South Middleton Township supervisors finalized an Active Transportation Plan for the township, focusing on the area’s pedestrian and bicycle mobility following months of consideration that included public input.
The plan’s focus areas are the “walk-ability” of Boiling Springs, bike lanes on Forge Road, a Boiling Springs “gateway,” expansion of the LeTort Regional Authority Trail to include the Craighead House, and additional connections to Wittlinger Nature Preserve.
Plans also include an expansion of mobility facilities in the township’s Walnut Bottom Road area that would involve a 2½ mile loop trail along Marsh Drive.
Township engineer Brian O’Neill said the first part of the plan that supervisors finalized Thursday night has “already begun” working on projects that are designed to improve “walk-ability” in the village of Boiling Springs.
Immediate projects include completing design and construction of sidewalk, pedestrian crossing and traffic calming improvements, such as the installation of speed bumps on Front and Race streets and pedestrian improvements along First Street and the pending Children’s Lake Dam replacement, according to the township’s finalized project booklet.
Last month, township supervisors authorized the placement of speed bumps along Front Street and Race Street as a traffic-calming measure in Boiling Springs, as well as requesting developers to consider traffic-calming measures on subdivision plans recently submitted to the township.
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In June, the board enacted an ordinance that will close Bucher Hill Road during construction of the Children’s Lake dam replacement and limit it to one-way traffic leading to First Street in the village of Boiling Springs after dam replacement is completed. Construction on the Children’s Lake project is expected to begin in late 2021 or early 2022 and take approximately one year to complete.
Other planned projects include the installation of buffered bike lanes from Boiling Springs to Westminster Drive. In turn, the township recently requested PennDOT to lower the existing speed limit on Forge Road from 50 mph to 35 mph from Lindsey Road north to the area of Otterbein United Methodist Church.
Township officials first viewed a “concept plan” for improving the area’s pedestrian and bicycle mobility in April 2021 that engineers had drafted based upon preliminary design and a township “field meeting” with the state Department of Transportation. Following that, the township posted the concept proposal for public review on its website for a two-week period in May, which garnered a total of 70 comments.
To conduct the project’s study, the township contracted McMahon Transportation Engineers & Planners for $35,160 that was partly funded through a $10,000 grant from the state Department of Conservation through the state Department of Health’s WalkWorks program and $10,00 through the Cumberland County Land Partnership grant program.
Next, engineers created a draft mobility plan that was reviewed by a township steering committee formed to guide the plan’s direction. In August, township supervisors agreed to post the draft for public comment on the township’s website for 30 days before the plan was finalized this week.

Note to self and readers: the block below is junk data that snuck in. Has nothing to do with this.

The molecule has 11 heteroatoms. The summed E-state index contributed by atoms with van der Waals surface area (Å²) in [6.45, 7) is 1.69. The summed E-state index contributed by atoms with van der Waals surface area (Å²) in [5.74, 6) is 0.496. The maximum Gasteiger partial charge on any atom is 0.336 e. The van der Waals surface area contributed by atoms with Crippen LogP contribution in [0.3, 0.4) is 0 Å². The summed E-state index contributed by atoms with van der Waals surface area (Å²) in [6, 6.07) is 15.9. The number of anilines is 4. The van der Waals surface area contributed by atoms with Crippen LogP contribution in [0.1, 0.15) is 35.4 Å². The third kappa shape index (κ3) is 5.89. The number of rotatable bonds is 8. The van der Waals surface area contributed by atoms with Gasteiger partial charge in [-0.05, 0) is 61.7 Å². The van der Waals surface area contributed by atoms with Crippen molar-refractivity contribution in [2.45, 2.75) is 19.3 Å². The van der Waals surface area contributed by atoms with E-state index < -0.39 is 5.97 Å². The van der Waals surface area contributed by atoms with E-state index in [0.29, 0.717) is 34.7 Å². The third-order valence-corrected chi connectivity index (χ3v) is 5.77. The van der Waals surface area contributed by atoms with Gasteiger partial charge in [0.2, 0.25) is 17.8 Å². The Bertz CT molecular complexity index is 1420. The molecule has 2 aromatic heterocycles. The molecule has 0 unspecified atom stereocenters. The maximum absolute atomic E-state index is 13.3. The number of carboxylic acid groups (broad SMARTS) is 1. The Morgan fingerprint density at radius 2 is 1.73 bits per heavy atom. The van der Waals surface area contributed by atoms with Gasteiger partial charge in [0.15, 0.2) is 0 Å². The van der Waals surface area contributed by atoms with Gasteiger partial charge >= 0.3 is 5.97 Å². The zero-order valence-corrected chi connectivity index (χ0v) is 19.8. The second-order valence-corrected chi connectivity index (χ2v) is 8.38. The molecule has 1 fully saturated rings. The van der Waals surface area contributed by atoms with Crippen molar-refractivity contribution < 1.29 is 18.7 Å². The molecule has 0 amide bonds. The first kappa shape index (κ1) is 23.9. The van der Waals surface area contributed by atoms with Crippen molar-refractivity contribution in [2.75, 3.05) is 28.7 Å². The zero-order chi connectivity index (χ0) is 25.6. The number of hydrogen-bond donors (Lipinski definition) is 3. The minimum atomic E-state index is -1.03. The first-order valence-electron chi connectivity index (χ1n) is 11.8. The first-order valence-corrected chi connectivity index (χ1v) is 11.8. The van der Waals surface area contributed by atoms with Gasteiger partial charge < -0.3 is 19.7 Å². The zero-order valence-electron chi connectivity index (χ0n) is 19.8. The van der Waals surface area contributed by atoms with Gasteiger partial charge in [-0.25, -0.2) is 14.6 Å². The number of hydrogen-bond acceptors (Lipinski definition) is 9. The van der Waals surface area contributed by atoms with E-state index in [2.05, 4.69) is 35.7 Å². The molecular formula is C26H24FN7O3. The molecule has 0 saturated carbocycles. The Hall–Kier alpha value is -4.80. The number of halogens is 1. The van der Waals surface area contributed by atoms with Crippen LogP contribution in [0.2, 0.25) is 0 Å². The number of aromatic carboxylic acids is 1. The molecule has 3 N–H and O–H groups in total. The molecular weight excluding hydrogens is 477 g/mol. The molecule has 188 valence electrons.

O’Neill said Thursday that the township received “no significant” public comment about the plan during the recent final review period.
Morgan’s Chase Crossing
In other news this week, supervisors finalized a developer’s final subdivision plans for constructing the second and third phases of the Morgan’s Crossing development in a Residential High Density, or R-H township district on Petersburg Road. The developer is Lexington Land Development Corp., of Lancaster.
As approved, Phase III of the development comprises 27 residential lots, a residual lot and “associated “ infrastructure improvements on a 7.998-acre parcel. Phase IV involves 16 residential lots, a residual lot and infrastructure improvements on 5.428 acres.
Lexington representative Phil Garland told The Sentinel Thursday that the development firm hasn’t yet determined exactly when construction on the development’s next phases will begin.
Finally, township supervisors approved a cooperative agreement with Carlisle Borough Sewer Authority for a service connection with Carlisle from Cambria Place, a residential/commercial development planned at 1201 Walnut Bottom Road in South Middleton.
Stonewall Capital proposes to build a phased community of apartments, townhouses, medical services and retail. The contractor is Burkentine Builders Inc., of Hanover. The contract approved Thursday stipulates the developers are responsible for costs associated with Cambria Place’s connection to Carlisle, township engineer Brian O’Neill said. Carlisle Borough Council was expected to approve the contract that evening.
In January, South Middleton supervisors approved a conditional use associated with developers’ master plan for Cambria Place. A conditional use is required for this project because the development site is in the Wellhead District of the township’s zoning ordinance.